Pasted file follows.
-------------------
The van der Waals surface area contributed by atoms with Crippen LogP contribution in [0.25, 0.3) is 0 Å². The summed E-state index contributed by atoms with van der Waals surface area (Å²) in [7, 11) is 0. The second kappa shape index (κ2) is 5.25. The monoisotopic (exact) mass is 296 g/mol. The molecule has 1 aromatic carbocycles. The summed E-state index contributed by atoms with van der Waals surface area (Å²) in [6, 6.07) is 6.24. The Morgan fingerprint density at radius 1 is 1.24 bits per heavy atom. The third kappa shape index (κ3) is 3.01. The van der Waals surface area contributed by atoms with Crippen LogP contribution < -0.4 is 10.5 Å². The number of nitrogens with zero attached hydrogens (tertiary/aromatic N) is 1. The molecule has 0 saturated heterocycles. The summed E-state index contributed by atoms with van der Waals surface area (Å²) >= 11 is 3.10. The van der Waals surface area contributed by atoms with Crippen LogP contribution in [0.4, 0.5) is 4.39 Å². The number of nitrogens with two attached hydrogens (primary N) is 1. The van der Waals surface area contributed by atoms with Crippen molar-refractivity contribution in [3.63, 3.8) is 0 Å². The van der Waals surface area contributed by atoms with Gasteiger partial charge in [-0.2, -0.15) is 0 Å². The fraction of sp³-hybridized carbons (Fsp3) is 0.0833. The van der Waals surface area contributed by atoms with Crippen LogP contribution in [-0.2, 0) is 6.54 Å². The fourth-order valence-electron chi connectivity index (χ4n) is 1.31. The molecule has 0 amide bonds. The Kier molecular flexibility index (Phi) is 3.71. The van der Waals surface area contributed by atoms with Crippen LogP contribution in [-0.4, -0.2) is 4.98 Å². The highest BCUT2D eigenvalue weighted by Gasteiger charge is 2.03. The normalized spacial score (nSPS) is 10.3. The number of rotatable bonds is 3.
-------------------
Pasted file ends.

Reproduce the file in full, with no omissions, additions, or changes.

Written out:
The van der Waals surface area contributed by atoms with Crippen LogP contribution in [0.25, 0.3) is 0 Å². The summed E-state index contributed by atoms with van der Waals surface area (Å²) in [7, 11) is 0. The second kappa shape index (κ2) is 5.25. The monoisotopic (exact) mass is 296 g/mol. The molecule has 1 aromatic carbocycles. The summed E-state index contributed by atoms with van der Waals surface area (Å²) in [6, 6.07) is 6.24. The Morgan fingerprint density at radius 1 is 1.24 bits per heavy atom. The third kappa shape index (κ3) is 3.01. The van der Waals surface area contributed by atoms with Crippen LogP contribution < -0.4 is 10.5 Å². The number of nitrogens with zero attached hydrogens (tertiary/aromatic N) is 1. The molecule has 0 saturated heterocycles. The summed E-state index contributed by atoms with van der Waals surface area (Å²) >= 11 is 3.10. The van der Waals surface area contributed by atoms with Crippen LogP contribution in [0.4, 0.5) is 4.39 Å². The number of nitrogens with two attached hydrogens (primary N) is 1. The van der Waals surface area contributed by atoms with Crippen molar-refractivity contribution in [3.63, 3.8) is 0 Å². The van der Waals surface area contributed by atoms with Gasteiger partial charge in [-0.2, -0.15) is 0 Å². The fraction of sp³-hybridized carbons (Fsp3) is 0.0833. The van der Waals surface area contributed by atoms with Crippen LogP contribution in [-0.2, 0) is 6.54 Å². The fourth-order valence-electron chi connectivity index (χ4n) is 1.31. The molecule has 0 amide bonds. The Kier molecular flexibility index (Phi) is 3.71. The van der Waals surface area contributed by atoms with Crippen LogP contribution in [-0.4, -0.2) is 4.98 Å². The highest BCUT2D eigenvalue weighted by Gasteiger charge is 2.03. The normalized spacial score (nSPS) is 10.3. The number of rotatable bonds is 3.